The government has released a wealth of material related to its response to the Covid-19 pandemic.
The release of more than 300 documents includes papers, minutes and advice to most sectors of the government from January until 17 April.
One of the earliest papers dates back to 28 January, when a cabinet minute discussed a low risk to New Zealand but a potentially serious risk to public health.
Other official documents discuss the decision-making centred on alert levels and restrictions, the border, public heath, housing, income support and foreign affairs.
Customs advice on 5 February on re-opening eGates to some international flights said the Ministry of Health was "satisfied that flights arriving from Australia, Singapore and the United States pose minimal risk of carrying anyone who has been exposed to the Novel Coronavirus and is asymptomatic."
"Re-opening eGates to passengers with eligible passports arriving on these flights will result in quicker processing, reduced delays to passengers and a lessoning of the impact on frontline resources."
More than half of all the flights arriving in New Zealand were people from the US, Singapore and Australia.
The day before the advice, 18,686 passengers arrived in New Zealand.
Chinese nationals holding valid work visas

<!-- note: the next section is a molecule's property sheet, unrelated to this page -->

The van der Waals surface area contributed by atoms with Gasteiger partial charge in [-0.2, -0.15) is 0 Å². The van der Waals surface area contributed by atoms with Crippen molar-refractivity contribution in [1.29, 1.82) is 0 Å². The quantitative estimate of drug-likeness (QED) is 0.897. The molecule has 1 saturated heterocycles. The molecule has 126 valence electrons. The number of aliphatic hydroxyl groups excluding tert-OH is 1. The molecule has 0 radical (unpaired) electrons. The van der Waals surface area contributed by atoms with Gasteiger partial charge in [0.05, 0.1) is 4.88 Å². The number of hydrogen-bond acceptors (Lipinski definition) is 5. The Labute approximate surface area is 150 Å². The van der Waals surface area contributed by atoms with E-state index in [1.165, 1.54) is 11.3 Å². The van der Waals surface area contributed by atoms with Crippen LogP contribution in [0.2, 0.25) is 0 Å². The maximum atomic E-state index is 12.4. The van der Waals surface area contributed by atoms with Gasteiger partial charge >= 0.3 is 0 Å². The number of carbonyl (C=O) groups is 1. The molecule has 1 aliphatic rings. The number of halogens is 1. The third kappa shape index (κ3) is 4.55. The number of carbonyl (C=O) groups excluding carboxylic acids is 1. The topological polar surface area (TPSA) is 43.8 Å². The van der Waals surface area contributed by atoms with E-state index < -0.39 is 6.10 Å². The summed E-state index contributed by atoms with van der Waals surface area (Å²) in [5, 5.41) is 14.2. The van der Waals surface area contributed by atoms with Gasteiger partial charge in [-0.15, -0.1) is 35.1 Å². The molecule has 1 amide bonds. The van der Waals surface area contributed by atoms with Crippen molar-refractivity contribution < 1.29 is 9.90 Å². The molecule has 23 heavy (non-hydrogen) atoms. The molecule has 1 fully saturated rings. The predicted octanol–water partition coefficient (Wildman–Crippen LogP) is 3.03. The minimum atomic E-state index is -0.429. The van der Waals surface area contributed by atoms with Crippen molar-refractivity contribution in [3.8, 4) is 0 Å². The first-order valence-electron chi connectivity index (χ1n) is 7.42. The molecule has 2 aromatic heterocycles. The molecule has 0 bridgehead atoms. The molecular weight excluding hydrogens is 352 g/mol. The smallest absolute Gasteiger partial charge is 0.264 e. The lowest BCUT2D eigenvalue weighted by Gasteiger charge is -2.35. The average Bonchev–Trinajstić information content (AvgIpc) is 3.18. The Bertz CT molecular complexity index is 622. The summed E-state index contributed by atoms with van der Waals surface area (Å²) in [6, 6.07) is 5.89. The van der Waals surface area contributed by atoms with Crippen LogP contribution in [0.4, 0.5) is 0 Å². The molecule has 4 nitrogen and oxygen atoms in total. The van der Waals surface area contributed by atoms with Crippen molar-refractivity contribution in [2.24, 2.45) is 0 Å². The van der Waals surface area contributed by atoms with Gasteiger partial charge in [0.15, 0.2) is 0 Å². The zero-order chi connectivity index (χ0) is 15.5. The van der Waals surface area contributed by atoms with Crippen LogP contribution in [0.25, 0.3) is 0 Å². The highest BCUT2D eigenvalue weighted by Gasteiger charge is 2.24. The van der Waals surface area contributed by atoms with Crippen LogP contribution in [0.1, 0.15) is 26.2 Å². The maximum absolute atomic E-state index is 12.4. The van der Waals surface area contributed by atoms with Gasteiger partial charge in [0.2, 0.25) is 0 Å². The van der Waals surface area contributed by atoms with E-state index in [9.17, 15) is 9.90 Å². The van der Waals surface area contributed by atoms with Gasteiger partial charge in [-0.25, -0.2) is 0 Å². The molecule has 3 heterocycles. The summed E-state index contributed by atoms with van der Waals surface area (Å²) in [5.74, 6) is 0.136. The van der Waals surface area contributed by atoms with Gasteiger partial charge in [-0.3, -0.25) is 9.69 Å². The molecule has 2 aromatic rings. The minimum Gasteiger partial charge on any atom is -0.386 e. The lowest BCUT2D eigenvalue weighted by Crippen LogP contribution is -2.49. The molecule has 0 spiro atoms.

Officials in early February had no accurate information on how many offshore Chinese nationals held valid work visas for New Zealand.
The Ministry of Business, Innovation and Employment's advice to Minister of Immigration Iain Lees-Galloway offered options for travel restriction exemptions.
"Officials are still working on an estimate of the number of people affected. As at 5 February we are unable to provide you with an accurate estimate of the number of Chinese nationals who hold a valid work visa but are offshore."
Officials expected to be able to provide the information to the minister within 48 hours, and estimated the number of offshore Chinese nationals with valid work visas was less than the number of Chinese nationals with a valid study visa - 11,280.
Ministry of Health advice to Prime Minister Jacinda Ardern on 2 February discussed the evidence of the severity of the infection.
"Currently the evidence is that this infection is only severe and life threatening for a minority of those infected. However, we know that viruses mutate over time, which can change their ability to transmit and the severity of the illness that they cause," the advice read.
"While vaccine development is underway it will take some months at a minimum before a vaccine would be widely available."
Confidence in community transmission data
The National Management Crisis Centre told the Covid-19 Ministerial group on 15 April that they didn't have confidence in the reported rates of community transmission.
In a weekly briefing, the centre said there was undetected community transmission around three weeks earlier, but they didn't know how widespread.
It told the government there were gaps in the data making it harder to prepare the report.
It said a significant amount of cases had missing information and others had been under investigation for a long time reducing its confidence in the data on cases of community transmission
Accommodation funding for returning travellers